“If you complain about a lack of academic freedom at @DavidsonCollege, but you also complain that professors shouldn’t be teaching a course called #AbolishThePolice, then your complaint isn’t actually about academic freedom,” Marsicano wrote. . “It’s about politics. That’s fine, but let’s call a spade a spade.

In an interview, Marsicano said that an educator’s job is to challenge the underlying assumptions of their students, providing them with a balanced education and opportunities to learn new and different things.

“At Davidson, we try to repel students in a number of different ways: academically, socially, emotionally and intellectually,” he said. “Our job is to get students to learn to think critically. Our mission is to create creative and disciplined minds for a life of leadership and service, and you cannot lead or serve the public without understanding the many different facets of the public.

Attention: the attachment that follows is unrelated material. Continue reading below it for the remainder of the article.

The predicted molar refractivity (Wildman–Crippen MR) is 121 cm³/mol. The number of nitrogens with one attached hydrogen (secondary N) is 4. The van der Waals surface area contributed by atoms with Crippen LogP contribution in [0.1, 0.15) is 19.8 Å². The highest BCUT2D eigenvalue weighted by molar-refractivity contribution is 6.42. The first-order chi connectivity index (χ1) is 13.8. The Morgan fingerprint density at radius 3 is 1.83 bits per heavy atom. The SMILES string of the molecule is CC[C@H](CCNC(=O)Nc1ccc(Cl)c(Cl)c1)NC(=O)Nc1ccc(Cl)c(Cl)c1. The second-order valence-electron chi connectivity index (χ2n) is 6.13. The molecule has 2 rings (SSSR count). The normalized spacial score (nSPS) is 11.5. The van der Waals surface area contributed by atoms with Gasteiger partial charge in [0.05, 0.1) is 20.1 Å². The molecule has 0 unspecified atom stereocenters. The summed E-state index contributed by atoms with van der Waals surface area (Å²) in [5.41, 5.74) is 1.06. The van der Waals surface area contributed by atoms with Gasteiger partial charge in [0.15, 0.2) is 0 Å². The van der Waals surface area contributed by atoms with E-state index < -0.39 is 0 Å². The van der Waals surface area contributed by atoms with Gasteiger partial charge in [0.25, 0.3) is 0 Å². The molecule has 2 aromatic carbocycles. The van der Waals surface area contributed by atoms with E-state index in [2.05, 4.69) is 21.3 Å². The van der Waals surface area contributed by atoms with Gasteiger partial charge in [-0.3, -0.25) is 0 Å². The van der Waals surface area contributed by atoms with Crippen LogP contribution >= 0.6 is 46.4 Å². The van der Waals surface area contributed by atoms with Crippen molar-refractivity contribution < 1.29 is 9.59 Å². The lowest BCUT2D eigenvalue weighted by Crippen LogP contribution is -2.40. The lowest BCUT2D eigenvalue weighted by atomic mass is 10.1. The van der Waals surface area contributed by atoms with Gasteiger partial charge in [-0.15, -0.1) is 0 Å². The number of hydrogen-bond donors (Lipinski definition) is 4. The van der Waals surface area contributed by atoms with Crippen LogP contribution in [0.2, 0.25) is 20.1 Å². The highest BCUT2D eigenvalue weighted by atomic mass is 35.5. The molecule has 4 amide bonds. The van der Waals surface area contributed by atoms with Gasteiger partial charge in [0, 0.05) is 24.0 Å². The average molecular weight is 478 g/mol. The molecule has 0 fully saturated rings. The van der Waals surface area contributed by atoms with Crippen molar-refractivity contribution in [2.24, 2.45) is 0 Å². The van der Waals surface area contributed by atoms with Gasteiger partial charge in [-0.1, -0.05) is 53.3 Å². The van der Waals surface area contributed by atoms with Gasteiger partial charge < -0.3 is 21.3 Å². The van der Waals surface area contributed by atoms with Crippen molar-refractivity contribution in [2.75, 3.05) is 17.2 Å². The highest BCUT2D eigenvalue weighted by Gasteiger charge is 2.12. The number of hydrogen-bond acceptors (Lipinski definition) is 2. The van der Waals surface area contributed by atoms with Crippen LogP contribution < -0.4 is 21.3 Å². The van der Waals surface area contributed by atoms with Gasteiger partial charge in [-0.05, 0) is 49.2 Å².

Classes at Davidson are evaluated to ensure they meet academic standards, Marsicano said, but professors have academic freedom over the content of their classes.

“In most Davidson classes, professors work hard to expose students to new ideas,” he said.

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Jonathan Limehouse is a breaking news reporter covering all major events in the Charlotte area. He has covered a litany of other rhythms in public safety, education, public health, and sports. He is proud to be a graduate of UNC Charlotte and a native of Raleigh.